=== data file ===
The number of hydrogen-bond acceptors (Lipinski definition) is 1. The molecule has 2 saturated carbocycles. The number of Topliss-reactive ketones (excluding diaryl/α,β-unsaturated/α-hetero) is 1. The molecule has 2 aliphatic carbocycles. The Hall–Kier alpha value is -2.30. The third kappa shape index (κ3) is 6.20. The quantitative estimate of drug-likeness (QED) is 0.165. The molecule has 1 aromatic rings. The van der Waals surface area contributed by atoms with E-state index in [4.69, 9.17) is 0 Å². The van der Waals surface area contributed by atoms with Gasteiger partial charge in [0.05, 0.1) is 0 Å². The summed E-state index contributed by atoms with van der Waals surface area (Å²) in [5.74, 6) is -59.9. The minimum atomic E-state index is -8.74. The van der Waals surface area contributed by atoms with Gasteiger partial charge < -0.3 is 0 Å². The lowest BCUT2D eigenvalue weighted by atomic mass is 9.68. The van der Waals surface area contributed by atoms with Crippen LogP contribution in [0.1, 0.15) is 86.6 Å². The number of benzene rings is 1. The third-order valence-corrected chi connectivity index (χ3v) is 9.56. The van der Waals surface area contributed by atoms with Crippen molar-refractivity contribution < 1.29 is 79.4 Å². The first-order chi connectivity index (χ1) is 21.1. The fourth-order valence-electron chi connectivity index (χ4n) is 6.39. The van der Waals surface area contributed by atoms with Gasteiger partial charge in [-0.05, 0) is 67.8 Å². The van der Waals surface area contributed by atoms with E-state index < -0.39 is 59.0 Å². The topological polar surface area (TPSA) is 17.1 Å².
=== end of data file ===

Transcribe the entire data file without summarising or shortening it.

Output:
The number of hydrogen-bond acceptors (Lipinski definition) is 1. The molecule has 2 saturated carbocycles. The number of Topliss-reactive ketones (excluding diaryl/α,β-unsaturated/α-hetero) is 1. The molecule has 2 aliphatic carbocycles. The Hall–Kier alpha value is -2.30. The third kappa shape index (κ3) is 6.20. The quantitative estimate of drug-likeness (QED) is 0.165. The molecule has 1 aromatic rings. The van der Waals surface area contributed by atoms with E-state index in [4.69, 9.17) is 0 Å². The van der Waals surface area contributed by atoms with Gasteiger partial charge in [0.05, 0.1) is 0 Å². The summed E-state index contributed by atoms with van der Waals surface area (Å²) in [5.74, 6) is -59.9. The minimum atomic E-state index is -8.74. The van der Waals surface area contributed by atoms with Gasteiger partial charge < -0.3 is 0 Å². The lowest BCUT2D eigenvalue weighted by atomic mass is 9.68. The van der Waals surface area contributed by atoms with Crippen LogP contribution in [0.1, 0.15) is 86.6 Å². The number of benzene rings is 1. The third-order valence-corrected chi connectivity index (χ3v) is 9.56. The van der Waals surface area contributed by atoms with Crippen molar-refractivity contribution < 1.29 is 79.4 Å². The first-order chi connectivity index (χ1) is 21.1. The fourth-order valence-electron chi connectivity index (χ4n) is 6.39. The van der Waals surface area contributed by atoms with Gasteiger partial charge in [-0.05, 0) is 67.8 Å². The van der Waals surface area contributed by atoms with E-state index < -0.39 is 59.0 Å². The topological polar surface area (TPSA) is 17.1 Å².